Q:  This is my first DUI offense.  Do I really need to install an IID in my vehicle?

A:  Maybe not.  If your case involves alcohol only, not drugs, you did not cause an injury to another person, and you did not refuse to submit to a breath or blood test following your arrest, you have two other options.  First, you may serve a 30 day "hard" suspension (meaning no driving allowed at all) followed by a 12-month restricted license in which you will be allowed to drive to/from work and to/from alcohol program activities.  For both the IID and work restricted license, you will need to file proof of enrollment in the alcohol program and proof of insurance with the DMV.  You also have the option of serving a 6 month "hard" suspension and then applying for your driver's license to be re-issued (you will also need to file proof of completion of the alcohol program and proof of insurance with the DMV).  

Q:  How long will a DUI stay on my record?

A:   It remains on your criminal record for 10 years for purposes of being used against you in a future DUI case.  For example, if you receive your 2nd DUI within 10 years of the date you received your 1st DUI then you will be subject to the penalties for a 2nd DUI offense.  You may still be eligible to have the conviction expunged upon successful completion of the probationary period (visit our DUI Expungements page for more information), however it can still be used against you as a "prior" DUI during the 10-year period.  The conviction remains on your DMV driving record for at least 10 years as well, however you only need to file the SR22 proof of insurance for 3 years.  How long your insurance premium rates are impacted is within the discretion of your insurance company.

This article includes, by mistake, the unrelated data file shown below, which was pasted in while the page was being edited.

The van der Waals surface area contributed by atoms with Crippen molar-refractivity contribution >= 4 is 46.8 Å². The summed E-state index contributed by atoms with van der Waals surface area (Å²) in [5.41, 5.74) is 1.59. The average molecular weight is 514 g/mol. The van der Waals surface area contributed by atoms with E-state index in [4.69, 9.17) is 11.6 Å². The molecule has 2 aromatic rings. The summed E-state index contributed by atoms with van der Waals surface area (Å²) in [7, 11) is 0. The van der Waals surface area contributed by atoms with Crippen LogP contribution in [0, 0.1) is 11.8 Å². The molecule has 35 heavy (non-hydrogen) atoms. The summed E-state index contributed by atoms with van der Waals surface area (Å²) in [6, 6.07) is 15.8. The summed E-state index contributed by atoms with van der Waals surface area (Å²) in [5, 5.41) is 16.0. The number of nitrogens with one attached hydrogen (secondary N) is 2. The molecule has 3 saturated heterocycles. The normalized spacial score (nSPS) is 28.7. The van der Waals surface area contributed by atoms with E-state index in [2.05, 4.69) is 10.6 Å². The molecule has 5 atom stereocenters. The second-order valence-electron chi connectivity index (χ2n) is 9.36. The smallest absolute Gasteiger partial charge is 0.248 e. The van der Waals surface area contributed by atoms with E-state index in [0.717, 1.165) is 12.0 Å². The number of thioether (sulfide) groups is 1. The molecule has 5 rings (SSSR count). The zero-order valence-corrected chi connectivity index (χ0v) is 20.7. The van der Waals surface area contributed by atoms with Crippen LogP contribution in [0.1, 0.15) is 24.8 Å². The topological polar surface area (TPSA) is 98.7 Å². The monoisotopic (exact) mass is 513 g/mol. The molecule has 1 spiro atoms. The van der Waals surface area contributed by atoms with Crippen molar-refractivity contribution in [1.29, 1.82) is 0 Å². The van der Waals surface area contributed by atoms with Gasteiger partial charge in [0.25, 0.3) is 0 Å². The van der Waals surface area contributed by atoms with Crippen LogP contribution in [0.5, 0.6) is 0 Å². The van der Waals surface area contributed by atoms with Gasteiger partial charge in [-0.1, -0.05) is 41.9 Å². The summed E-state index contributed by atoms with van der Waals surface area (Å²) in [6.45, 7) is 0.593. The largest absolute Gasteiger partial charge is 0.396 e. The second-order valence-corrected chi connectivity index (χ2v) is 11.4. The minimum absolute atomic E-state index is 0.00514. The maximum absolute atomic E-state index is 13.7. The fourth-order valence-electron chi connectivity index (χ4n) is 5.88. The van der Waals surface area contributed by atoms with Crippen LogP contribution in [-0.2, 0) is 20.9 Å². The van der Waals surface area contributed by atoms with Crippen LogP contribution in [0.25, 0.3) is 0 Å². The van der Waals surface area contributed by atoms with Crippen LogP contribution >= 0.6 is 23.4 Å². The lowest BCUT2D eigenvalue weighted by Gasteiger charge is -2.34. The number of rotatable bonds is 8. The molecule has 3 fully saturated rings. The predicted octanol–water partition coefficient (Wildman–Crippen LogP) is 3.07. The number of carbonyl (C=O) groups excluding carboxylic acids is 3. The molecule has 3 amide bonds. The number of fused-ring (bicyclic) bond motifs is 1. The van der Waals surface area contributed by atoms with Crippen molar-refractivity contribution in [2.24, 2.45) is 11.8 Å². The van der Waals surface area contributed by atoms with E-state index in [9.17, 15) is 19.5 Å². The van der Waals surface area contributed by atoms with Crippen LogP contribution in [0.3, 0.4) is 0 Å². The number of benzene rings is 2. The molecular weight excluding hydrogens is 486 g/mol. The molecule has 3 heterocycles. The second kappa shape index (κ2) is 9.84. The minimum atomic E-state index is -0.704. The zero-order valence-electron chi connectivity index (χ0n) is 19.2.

If you have been arrested for DUI, the most important thing you can do is to consult with an experienced DUI attorney.  CONTACT Berglund Law Office, P.C. today for a free and confidential consultation. 


Our office specializes in representing individuals facing traffic violations. We represent our clients in both court and at DMV hearings. Your case will be handled with the personalized attention and expertise that it deserves.

Free Consultation

There is no charge for the phone consultation. Our office specializes in representing individuals facing traffic violations. Attorney Robert D. Berglund will personally speak with you about your case and provide you with an honest analysis. Contact us today.